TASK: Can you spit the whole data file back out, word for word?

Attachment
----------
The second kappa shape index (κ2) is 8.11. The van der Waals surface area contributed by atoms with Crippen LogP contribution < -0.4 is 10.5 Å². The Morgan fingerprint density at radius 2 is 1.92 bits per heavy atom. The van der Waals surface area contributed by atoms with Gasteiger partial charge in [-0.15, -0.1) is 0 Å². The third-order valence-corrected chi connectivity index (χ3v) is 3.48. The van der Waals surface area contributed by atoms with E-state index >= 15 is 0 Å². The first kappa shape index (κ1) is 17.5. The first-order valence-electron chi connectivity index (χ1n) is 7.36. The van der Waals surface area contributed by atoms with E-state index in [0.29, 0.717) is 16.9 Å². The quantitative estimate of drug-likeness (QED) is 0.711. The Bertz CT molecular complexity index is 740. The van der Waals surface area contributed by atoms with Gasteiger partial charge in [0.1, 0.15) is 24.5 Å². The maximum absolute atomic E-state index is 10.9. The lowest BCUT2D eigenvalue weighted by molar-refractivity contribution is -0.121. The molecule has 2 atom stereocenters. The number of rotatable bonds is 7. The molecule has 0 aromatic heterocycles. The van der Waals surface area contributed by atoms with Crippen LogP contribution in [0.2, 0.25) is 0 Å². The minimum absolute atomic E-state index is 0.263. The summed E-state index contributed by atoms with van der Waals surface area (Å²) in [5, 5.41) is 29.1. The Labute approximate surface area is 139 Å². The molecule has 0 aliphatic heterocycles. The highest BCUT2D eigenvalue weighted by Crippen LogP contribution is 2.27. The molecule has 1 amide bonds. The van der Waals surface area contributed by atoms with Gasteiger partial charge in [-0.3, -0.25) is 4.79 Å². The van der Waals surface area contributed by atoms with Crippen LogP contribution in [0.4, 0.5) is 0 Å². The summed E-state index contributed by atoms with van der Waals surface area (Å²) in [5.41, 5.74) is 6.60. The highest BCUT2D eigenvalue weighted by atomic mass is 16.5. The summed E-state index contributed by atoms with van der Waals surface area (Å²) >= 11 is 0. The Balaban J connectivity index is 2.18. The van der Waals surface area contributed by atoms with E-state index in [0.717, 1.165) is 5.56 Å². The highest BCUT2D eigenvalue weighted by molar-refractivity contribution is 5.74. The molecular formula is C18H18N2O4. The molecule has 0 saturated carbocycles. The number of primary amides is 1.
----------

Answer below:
The second kappa shape index (κ2) is 8.11. The van der Waals surface area contributed by atoms with Crippen LogP contribution < -0.4 is 10.5 Å². The Morgan fingerprint density at radius 2 is 1.92 bits per heavy atom. The van der Waals surface area contributed by atoms with Gasteiger partial charge in [-0.15, -0.1) is 0 Å². The third-order valence-corrected chi connectivity index (χ3v) is 3.48. The van der Waals surface area contributed by atoms with E-state index >= 15 is 0 Å². The first kappa shape index (κ1) is 17.5. The first-order valence-electron chi connectivity index (χ1n) is 7.36. The van der Waals surface area contributed by atoms with E-state index in [0.29, 0.717) is 16.9 Å². The quantitative estimate of drug-likeness (QED) is 0.711. The Bertz CT molecular complexity index is 740. The van der Waals surface area contributed by atoms with Gasteiger partial charge in [0.1, 0.15) is 24.5 Å². The maximum absolute atomic E-state index is 10.9. The lowest BCUT2D eigenvalue weighted by molar-refractivity contribution is -0.121. The molecule has 2 atom stereocenters. The number of rotatable bonds is 7. The molecule has 0 aromatic heterocycles. The van der Waals surface area contributed by atoms with Crippen LogP contribution in [0.2, 0.25) is 0 Å². The minimum absolute atomic E-state index is 0.263. The summed E-state index contributed by atoms with van der Waals surface area (Å²) in [5, 5.41) is 29.1. The Labute approximate surface area is 139 Å². The molecule has 0 aliphatic heterocycles. The highest BCUT2D eigenvalue weighted by Crippen LogP contribution is 2.27. The molecule has 1 amide bonds. The van der Waals surface area contributed by atoms with Gasteiger partial charge in [-0.3, -0.25) is 4.79 Å². The van der Waals surface area contributed by atoms with Crippen LogP contribution in [0.4, 0.5) is 0 Å². The summed E-state index contributed by atoms with van der Waals surface area (Å²) in [5.41, 5.74) is 6.60. The highest BCUT2D eigenvalue weighted by atomic mass is 16.5. The summed E-state index contributed by atoms with van der Waals surface area (Å²) >= 11 is 0. The Balaban J connectivity index is 2.18. The van der Waals surface area contributed by atoms with E-state index in [0.717, 1.165) is 5.56 Å². The highest BCUT2D eigenvalue weighted by molar-refractivity contribution is 5.74. The molecular formula is C18H18N2O4. The molecule has 0 saturated carbocycles. The number of primary amides is 1.